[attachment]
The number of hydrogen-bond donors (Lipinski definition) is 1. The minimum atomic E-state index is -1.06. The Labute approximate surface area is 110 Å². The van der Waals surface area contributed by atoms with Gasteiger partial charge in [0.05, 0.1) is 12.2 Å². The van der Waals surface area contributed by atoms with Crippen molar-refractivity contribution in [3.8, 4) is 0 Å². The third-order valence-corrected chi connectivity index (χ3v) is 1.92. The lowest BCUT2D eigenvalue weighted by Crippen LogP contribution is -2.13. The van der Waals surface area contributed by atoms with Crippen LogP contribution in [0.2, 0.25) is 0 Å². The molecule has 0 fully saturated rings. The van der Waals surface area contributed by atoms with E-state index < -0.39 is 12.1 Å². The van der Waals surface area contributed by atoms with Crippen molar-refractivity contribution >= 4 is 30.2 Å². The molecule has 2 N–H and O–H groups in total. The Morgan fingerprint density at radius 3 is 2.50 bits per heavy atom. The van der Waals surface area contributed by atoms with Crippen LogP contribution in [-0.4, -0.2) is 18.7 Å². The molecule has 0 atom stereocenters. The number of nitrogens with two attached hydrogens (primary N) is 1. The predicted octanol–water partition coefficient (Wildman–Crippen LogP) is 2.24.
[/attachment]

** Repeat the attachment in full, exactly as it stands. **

The number of hydrogen-bond donors (Lipinski definition) is 1. The minimum atomic E-state index is -1.06. The Labute approximate surface area is 110 Å². The van der Waals surface area contributed by atoms with Gasteiger partial charge in [0.05, 0.1) is 12.2 Å². The van der Waals surface area contributed by atoms with Crippen molar-refractivity contribution in [3.8, 4) is 0 Å². The third-order valence-corrected chi connectivity index (χ3v) is 1.92. The lowest BCUT2D eigenvalue weighted by Crippen LogP contribution is -2.13. The van der Waals surface area contributed by atoms with Crippen LogP contribution in [0.2, 0.25) is 0 Å². The molecule has 0 fully saturated rings. The van der Waals surface area contributed by atoms with E-state index < -0.39 is 12.1 Å². The van der Waals surface area contributed by atoms with Crippen molar-refractivity contribution >= 4 is 30.2 Å². The molecule has 2 N–H and O–H groups in total. The Morgan fingerprint density at radius 3 is 2.50 bits per heavy atom. The van der Waals surface area contributed by atoms with Crippen LogP contribution in [-0.4, -0.2) is 18.7 Å². The molecule has 0 atom stereocenters. The number of nitrogens with two attached hydrogens (primary N) is 1. The predicted octanol–water partition coefficient (Wildman–Crippen LogP) is 2.24.